Opening the Gates

One of the most striking achievements of the Liberal Democrats in the coalition agreement was the pledge to end all detention of children for immigration purposes. Unlike areas such as prisons and civil liberties, where Liberal policies chimed with Cameron’s instincts, this is a policy that the Tories would never have implemented on their own. This is a hugely commendable policy, correcting an injustice that has shamed Britain in recent years

Unfortunately, the policy comes with a sting in the tail. In June we heard that the government planned to build a ‘reintegration centre’ in Kabul, for Afghani boys who had sought asylum in Britain. Such a centre is designed to ease them back into life in Afghanistan. The policy has a veneer of care but is in essence extremely cold-hearted if we can’t imprison children, we’ll simply deport them. Then last week there was a further development, a leak of a pilot scheme in the North-West of England. Under said scheme, failed asylum applicants would have 2 weeks to leave the country, after which they can be deported at any time without notice, presumably in a ‘dawn raid’ that has become so commonplace in the asylum system. The two week notice period would apply regardless of how long you had been in the country; a family might have been in Britain in 5 years, with children attending school and then given a mere 14 days to uproot themselves.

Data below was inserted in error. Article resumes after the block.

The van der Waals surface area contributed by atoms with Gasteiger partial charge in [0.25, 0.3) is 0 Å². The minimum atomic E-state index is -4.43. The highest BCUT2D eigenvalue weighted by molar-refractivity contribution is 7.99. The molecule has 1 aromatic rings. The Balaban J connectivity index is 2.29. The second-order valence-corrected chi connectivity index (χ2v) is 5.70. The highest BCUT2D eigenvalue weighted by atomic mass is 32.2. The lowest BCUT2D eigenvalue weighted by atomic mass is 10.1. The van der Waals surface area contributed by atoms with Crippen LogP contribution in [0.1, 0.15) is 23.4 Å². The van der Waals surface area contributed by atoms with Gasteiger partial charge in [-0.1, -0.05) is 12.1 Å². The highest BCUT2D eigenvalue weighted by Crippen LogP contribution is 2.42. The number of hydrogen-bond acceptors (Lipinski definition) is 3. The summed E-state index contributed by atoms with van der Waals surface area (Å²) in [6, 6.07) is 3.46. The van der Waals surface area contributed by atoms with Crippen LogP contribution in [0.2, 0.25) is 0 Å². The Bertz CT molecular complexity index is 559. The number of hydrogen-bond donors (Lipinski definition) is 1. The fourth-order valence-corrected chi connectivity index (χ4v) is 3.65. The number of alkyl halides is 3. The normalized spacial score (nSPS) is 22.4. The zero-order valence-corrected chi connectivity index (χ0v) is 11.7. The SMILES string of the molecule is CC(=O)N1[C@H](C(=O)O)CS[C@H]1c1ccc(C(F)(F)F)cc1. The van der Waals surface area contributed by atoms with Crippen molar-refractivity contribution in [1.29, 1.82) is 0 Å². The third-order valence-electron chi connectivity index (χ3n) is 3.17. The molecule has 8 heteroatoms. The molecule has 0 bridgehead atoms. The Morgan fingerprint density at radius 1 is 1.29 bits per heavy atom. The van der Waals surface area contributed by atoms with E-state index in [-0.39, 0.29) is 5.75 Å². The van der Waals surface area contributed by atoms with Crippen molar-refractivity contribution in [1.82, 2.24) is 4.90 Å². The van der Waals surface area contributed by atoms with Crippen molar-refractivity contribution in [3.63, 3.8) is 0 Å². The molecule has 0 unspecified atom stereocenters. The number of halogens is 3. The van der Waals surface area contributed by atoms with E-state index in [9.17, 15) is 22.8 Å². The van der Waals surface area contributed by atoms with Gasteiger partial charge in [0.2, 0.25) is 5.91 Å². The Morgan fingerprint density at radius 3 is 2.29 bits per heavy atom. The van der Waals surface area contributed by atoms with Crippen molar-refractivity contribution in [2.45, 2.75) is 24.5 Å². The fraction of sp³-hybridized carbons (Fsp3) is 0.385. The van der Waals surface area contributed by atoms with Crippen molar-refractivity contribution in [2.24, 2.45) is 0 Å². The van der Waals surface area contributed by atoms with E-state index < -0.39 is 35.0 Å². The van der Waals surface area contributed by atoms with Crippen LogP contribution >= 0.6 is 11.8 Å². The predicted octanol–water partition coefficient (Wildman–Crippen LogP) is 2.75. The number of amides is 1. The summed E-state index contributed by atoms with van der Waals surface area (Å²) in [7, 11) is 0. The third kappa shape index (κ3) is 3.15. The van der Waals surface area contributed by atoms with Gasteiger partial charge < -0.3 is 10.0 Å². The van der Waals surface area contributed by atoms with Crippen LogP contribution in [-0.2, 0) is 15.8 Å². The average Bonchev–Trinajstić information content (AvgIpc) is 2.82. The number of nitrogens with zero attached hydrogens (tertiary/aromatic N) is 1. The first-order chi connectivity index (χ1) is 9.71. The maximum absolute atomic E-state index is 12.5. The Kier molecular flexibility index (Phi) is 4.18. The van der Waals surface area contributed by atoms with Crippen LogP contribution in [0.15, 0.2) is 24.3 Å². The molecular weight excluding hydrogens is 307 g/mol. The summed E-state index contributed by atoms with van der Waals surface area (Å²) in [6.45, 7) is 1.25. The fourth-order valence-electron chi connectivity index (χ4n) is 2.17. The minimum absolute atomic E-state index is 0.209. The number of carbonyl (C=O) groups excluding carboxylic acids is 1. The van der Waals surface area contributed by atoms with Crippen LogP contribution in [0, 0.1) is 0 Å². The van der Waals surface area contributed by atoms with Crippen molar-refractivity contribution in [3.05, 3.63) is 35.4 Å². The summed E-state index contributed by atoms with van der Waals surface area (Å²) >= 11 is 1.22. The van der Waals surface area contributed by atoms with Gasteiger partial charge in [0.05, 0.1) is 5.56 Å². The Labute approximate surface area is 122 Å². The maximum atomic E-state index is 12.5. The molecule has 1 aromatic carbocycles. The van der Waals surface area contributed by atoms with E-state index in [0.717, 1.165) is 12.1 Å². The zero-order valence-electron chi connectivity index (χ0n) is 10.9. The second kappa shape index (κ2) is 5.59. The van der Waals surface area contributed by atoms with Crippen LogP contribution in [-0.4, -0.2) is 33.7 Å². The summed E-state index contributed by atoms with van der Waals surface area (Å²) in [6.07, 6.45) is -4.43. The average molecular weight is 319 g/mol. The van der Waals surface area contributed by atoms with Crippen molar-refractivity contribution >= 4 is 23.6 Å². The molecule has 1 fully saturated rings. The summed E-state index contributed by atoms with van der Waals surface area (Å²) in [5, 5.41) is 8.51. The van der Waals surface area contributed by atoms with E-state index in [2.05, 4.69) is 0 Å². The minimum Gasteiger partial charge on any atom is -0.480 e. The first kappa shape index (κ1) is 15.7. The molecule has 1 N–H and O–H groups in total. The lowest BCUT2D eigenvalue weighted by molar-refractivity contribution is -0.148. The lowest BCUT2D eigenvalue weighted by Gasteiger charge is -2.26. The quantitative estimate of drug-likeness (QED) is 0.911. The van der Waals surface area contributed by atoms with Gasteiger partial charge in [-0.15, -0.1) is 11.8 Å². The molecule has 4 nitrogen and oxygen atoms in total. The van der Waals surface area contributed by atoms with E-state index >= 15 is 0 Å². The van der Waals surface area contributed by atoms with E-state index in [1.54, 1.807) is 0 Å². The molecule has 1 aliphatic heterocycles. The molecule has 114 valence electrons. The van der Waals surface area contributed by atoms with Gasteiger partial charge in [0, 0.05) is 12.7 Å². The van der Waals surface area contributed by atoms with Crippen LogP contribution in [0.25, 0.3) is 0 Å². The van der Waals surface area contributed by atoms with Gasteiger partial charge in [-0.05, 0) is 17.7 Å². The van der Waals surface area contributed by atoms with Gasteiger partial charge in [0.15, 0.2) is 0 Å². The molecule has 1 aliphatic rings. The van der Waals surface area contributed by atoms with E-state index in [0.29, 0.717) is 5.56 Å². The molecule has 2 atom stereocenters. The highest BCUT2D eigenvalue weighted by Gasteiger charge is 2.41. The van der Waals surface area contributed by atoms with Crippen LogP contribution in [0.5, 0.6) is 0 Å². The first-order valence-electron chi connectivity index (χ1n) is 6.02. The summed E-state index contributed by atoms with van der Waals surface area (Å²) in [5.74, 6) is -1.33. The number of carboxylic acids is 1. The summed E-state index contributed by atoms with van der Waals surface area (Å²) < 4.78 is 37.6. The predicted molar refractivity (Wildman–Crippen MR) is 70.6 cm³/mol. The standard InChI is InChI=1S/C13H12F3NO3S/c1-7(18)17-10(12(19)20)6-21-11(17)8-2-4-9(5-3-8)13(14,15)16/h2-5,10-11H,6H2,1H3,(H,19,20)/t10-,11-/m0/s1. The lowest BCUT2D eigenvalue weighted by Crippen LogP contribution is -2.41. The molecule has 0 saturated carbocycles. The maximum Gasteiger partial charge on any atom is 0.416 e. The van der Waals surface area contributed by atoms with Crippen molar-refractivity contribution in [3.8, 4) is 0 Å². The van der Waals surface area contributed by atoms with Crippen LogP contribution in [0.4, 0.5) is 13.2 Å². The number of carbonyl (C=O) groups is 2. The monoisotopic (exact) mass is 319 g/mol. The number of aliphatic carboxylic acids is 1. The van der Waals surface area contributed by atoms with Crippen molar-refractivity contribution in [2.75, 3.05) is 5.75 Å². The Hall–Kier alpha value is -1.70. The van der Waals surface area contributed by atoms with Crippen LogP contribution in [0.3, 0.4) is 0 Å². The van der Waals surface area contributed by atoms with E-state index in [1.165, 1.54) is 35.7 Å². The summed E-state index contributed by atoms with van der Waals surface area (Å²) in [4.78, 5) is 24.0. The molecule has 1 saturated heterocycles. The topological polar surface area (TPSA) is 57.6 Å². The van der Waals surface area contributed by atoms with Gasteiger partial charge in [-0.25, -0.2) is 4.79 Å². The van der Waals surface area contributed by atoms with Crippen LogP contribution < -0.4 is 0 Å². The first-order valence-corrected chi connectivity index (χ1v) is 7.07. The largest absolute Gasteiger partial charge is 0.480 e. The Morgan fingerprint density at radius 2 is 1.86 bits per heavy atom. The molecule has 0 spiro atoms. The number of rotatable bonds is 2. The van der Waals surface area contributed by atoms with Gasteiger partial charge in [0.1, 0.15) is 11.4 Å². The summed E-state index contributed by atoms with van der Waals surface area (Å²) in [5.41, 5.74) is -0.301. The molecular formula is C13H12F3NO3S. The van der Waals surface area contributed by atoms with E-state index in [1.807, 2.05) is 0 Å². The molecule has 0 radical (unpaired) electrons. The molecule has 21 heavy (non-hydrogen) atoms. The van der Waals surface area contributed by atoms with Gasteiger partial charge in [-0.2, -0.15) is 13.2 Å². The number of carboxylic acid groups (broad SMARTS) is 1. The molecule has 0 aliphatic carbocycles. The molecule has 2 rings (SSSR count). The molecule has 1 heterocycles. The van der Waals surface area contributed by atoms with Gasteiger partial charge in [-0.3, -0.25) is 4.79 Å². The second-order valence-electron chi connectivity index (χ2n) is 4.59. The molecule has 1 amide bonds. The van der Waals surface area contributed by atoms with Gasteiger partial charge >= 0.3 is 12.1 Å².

Many other injustices in the system remain: adult asylum seekers may still be subject to detention despite having committed no crime, most refugees are prevented from working legally or claiming mainstream benefits, leaving them frequently close to destitute. Most benefits that are received are in the form of supermarket vouchers, depriving the claimant of any meaningful liberty. On top of this there is the ingrained attitude of the UKBA, which as was recently revealed, has an institutional culture in which every accepted application is considered a failure, and the low standard of immigration tribunals and their decisions which require so many cases to go to appeal. All of this designed with one goal, confirmed by the leaked document, of increasing the number of removals, and keeping down the overall immigration headlines. This then is not a policy not driven by the needs of the immigrant, nor by economics, since, even in recession, migrants tend to do the jobs that British citizens refuse to. No, immigration policy continues to be driven by the desire for good headlines, regardless of any other factors.

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